Astronomers at Britain’s University of Sheffield said they uncovered the eerie musical harmonies produced by the magnetic field in the sun’s outer atmosphere by using a complicated computer model to interpret new high-resolution satellite observations.
The giant magnetic loops can stretch for more than 100,000 miles out into space vibrate like a giutar string or the reed in a flute. New complex algorithms have now been developed to convert the vibrations into music. Similar methods have been used to study earthquakes.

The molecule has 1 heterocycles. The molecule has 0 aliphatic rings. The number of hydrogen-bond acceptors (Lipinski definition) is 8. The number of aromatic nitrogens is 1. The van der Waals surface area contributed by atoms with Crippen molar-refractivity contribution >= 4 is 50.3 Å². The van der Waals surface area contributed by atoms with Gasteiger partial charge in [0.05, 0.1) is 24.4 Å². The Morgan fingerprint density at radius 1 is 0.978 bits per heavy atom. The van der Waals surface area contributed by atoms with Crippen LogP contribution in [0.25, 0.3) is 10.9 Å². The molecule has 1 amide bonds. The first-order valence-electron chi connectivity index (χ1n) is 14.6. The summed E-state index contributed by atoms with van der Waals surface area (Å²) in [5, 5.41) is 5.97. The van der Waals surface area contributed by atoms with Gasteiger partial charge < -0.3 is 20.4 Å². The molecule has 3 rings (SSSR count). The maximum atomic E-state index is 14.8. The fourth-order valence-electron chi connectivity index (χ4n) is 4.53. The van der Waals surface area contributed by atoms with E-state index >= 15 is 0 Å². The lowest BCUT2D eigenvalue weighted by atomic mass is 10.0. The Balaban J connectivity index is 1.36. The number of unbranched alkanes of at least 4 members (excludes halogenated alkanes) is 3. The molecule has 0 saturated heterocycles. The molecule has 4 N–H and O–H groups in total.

“It is providing us with a new way of learning about the sun and giving us a new insight into the physics that goes on in the sun’s outer layers, where temperatures reach millions of degrees,” solar physicist Robertus von Fáy-Siebenbürgen told the UK’s Daily Telegraph.
He says studying the “music of the sun” could provide the ability to predict solar flares before they happen.
Charged particles sent into space by such eruptions can knock out satellites, electronics and power grids if they are powerful enough when reaching Earth.
Listen to an example of the solar song.